Today, November 17, 2014, is the 10th anniversary of this blog.
It's appropriate that I am in El Salvador as I begin writing this post. I realize that a great many of the topics which have filled the pages of this blog have been present in the past 10 days I spent in the country.
I participated in events commemorating the 25th anniversary of the massacre of the 6 Jesuits, their housekeeper and her daughter. It's one of many anniversaries of massacres I have blogged about, and all of those persons who gave the orders for those massacres have never faced any form of judgment. Impunity is a word I have used often in this blog.
Another ongoing blog theme is migration. I casually talked yesterday in English with men who had been deported from the US after living there for many years. I heard the stories of the center where El Salvador processes children deported from Mexico. I passed by many "remittance houses" built with money coming from the US and elsewhere.
The relationship between El Salvador and the US where 2 million Salvadorans live influences many topics. I traveled this week on the northern longitudinal highway built with United States funds from the first Millennium Challenge Compact grant and traveled on the southern coastal highway which is soon to be improved with millions of dollars from the second Millennium grant.
I spent time with a community which had recently evacuated following the December 29, 2013 explosion of the Chaparrastique volcano, one of many natural disasters I have covered on the blog, and I visited a coffee finca where I learned their hopes for improved future harvests after the impact of the coffee rot called "la roya."
Wherever I traveled, the gang tags, the armed private security, the patrolling military, and the heavily armed police were a constant reminder of the scourge of killing and violence sponsored by El Salvador's warring gangs and others. I wish it were not the topic I have written about more than any other.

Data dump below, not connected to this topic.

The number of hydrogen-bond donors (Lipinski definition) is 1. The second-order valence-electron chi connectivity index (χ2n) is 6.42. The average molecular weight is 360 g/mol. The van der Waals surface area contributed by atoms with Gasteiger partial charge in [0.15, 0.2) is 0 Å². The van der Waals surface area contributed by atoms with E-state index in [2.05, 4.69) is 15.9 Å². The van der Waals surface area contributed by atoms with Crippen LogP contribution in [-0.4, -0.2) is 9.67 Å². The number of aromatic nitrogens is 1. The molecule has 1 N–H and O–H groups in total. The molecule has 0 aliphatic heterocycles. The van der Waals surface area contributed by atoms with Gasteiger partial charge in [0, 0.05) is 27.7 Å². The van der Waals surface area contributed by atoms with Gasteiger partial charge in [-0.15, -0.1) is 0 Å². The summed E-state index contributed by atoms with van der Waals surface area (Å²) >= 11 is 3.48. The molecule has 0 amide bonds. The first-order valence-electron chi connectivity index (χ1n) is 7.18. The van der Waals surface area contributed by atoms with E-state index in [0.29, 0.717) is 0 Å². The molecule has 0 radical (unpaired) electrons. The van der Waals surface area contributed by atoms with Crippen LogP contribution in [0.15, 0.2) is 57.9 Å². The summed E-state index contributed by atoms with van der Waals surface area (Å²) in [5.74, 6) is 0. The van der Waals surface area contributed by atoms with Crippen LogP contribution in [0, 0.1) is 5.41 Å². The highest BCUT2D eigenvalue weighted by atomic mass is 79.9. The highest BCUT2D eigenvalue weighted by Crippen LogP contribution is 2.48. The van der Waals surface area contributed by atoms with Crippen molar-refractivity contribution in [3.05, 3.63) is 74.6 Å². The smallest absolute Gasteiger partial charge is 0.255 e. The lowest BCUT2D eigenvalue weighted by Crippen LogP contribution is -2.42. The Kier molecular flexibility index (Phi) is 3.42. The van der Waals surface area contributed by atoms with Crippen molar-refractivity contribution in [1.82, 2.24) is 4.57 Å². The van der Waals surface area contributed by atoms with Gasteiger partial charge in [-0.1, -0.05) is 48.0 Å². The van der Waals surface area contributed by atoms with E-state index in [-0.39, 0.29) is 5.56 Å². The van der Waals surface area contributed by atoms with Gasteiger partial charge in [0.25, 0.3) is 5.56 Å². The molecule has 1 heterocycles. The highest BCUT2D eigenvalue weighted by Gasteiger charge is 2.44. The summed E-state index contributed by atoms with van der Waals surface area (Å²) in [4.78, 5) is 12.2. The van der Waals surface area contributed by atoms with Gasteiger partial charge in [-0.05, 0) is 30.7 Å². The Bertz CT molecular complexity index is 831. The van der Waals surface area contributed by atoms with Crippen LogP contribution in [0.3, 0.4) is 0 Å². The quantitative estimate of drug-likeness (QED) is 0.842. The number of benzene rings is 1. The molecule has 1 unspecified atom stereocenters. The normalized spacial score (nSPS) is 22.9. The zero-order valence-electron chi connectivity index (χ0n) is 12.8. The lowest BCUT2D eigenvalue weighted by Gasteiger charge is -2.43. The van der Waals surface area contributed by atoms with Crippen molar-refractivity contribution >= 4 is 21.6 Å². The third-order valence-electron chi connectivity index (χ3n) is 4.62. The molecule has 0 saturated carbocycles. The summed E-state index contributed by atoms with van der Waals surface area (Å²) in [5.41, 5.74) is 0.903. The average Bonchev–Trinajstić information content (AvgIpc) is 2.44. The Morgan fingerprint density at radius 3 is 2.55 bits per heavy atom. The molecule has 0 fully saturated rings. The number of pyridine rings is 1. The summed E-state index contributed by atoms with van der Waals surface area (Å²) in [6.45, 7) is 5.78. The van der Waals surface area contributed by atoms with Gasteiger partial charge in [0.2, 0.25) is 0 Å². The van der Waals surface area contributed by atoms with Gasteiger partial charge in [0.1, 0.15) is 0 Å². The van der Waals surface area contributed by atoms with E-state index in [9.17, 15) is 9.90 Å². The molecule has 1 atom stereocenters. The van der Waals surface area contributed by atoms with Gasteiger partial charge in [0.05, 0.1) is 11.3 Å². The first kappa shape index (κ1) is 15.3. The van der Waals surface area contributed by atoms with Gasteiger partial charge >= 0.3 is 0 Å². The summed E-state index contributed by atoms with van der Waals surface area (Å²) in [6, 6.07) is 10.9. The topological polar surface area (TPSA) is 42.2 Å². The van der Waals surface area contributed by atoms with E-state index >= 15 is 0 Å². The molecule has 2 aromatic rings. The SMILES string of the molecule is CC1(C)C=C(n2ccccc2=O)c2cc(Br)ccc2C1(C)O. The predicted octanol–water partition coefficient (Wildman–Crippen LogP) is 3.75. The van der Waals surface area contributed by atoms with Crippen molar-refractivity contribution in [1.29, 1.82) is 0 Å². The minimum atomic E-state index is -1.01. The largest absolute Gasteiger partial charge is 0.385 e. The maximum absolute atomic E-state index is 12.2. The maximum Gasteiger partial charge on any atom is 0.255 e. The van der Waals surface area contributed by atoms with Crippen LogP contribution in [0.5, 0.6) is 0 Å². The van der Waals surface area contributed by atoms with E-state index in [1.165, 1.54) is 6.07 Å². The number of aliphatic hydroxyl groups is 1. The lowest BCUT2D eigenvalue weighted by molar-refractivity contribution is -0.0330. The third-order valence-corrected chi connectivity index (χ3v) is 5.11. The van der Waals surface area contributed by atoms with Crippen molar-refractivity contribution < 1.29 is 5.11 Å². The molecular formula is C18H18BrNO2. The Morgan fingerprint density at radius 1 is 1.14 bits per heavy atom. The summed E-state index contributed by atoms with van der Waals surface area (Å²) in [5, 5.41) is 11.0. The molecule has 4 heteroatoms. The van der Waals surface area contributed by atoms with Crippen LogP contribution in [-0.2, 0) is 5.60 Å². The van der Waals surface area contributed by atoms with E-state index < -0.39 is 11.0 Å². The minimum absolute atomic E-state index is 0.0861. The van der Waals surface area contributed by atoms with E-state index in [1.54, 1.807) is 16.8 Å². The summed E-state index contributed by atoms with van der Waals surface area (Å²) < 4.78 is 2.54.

I spoke with a participant in discussions with the Minister of Public Security about whether there could be a process of dialogue with the gangs after the collapse of the 2012 gang truce. (He reportedly said there could not be bilateral discussions between the gangs and the government, but did not rule out a process facilitated by churches in which all segments of society participate).
Campaign signs with the faces of candidates for the National Assembly are a constant reminder of the next set of elections in 2015 which I am writing about on the blog. The high point of readership on the blog over the past ten years was the 2009 election of El Salvador's first president from the left, Mauricio Funes.
And high in the northern mountains of Chalatenango where I could look towards the south and Lake Suchitlan and the volcanoes of San Vicente, Gauzapa and San Salvador, I continued to marvel at the natural beauty of this tiny country and how many tourists could be attracted here if they were not so afraid to come.
After 10 years and 2181 posts, my purpose in writing the blog continues to be the same as when I started. I try to be a source of quality information about El Salvador for an English-speaking audience. I hope I have been that source for some of you.
Finally, I'd like to thank all of the many people who have contributed to my understanding of El Salvador over the years. Thanks to Carlos, Gene, Ernesto, Danielle, Omar, Mike, Boz, David, Teddy, Larry, John, Bethany and all the many others who have e-mailed or commented over the years.